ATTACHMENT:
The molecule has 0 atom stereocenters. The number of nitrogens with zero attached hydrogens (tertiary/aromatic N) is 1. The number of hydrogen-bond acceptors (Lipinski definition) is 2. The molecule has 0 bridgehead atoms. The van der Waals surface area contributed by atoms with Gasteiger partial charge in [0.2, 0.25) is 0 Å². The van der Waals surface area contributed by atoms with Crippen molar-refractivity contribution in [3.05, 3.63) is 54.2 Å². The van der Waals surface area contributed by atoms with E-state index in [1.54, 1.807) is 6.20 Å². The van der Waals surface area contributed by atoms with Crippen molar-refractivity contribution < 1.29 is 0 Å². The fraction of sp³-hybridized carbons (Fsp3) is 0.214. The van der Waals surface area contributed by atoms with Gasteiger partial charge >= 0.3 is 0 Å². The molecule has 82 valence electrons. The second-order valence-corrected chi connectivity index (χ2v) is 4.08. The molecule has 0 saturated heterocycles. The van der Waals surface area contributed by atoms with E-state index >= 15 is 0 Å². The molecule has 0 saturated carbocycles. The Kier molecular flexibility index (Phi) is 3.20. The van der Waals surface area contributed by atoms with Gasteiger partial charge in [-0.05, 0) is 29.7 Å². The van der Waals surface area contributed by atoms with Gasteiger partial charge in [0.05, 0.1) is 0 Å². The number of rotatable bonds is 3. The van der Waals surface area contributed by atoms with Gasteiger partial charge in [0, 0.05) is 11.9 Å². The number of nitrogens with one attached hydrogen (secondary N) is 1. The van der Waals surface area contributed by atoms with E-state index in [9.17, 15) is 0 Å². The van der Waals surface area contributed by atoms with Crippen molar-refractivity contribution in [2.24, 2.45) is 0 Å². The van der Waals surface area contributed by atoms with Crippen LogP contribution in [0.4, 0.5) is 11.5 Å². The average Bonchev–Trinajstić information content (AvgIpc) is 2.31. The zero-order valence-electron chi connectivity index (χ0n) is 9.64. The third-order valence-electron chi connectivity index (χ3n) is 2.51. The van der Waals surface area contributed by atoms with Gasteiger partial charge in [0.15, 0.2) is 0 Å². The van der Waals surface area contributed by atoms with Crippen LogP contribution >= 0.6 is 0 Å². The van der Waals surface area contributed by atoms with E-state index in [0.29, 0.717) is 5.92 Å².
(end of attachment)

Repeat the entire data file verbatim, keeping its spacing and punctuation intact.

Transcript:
The molecule has 0 atom stereocenters. The number of nitrogens with zero attached hydrogens (tertiary/aromatic N) is 1. The number of hydrogen-bond acceptors (Lipinski definition) is 2. The molecule has 0 bridgehead atoms. The van der Waals surface area contributed by atoms with Gasteiger partial charge in [0.2, 0.25) is 0 Å². The van der Waals surface area contributed by atoms with Crippen molar-refractivity contribution in [3.05, 3.63) is 54.2 Å². The van der Waals surface area contributed by atoms with E-state index in [1.54, 1.807) is 6.20 Å². The van der Waals surface area contributed by atoms with Crippen molar-refractivity contribution < 1.29 is 0 Å². The fraction of sp³-hybridized carbons (Fsp3) is 0.214. The van der Waals surface area contributed by atoms with Gasteiger partial charge >= 0.3 is 0 Å². The molecule has 82 valence electrons. The second-order valence-corrected chi connectivity index (χ2v) is 4.08. The molecule has 0 saturated heterocycles. The van der Waals surface area contributed by atoms with E-state index >= 15 is 0 Å². The molecule has 0 saturated carbocycles. The Kier molecular flexibility index (Phi) is 3.20. The van der Waals surface area contributed by atoms with Gasteiger partial charge in [-0.05, 0) is 29.7 Å². The van der Waals surface area contributed by atoms with Gasteiger partial charge in [0.05, 0.1) is 0 Å². The number of rotatable bonds is 3. The van der Waals surface area contributed by atoms with Gasteiger partial charge in [0, 0.05) is 11.9 Å². The number of nitrogens with one attached hydrogen (secondary N) is 1. The van der Waals surface area contributed by atoms with E-state index in [9.17, 15) is 0 Å². The van der Waals surface area contributed by atoms with Crippen molar-refractivity contribution in [2.24, 2.45) is 0 Å². The van der Waals surface area contributed by atoms with Crippen LogP contribution in [0.4, 0.5) is 11.5 Å². The average Bonchev–Trinajstić information content (AvgIpc) is 2.31. The zero-order valence-electron chi connectivity index (χ0n) is 9.64. The third-order valence-electron chi connectivity index (χ3n) is 2.51. The van der Waals surface area contributed by atoms with Gasteiger partial charge in [0.15, 0.2) is 0 Å². The van der Waals surface area contributed by atoms with Crippen LogP contribution >= 0.6 is 0 Å². The van der Waals surface area contributed by atoms with E-state index in [0.29, 0.717) is 5.92 Å².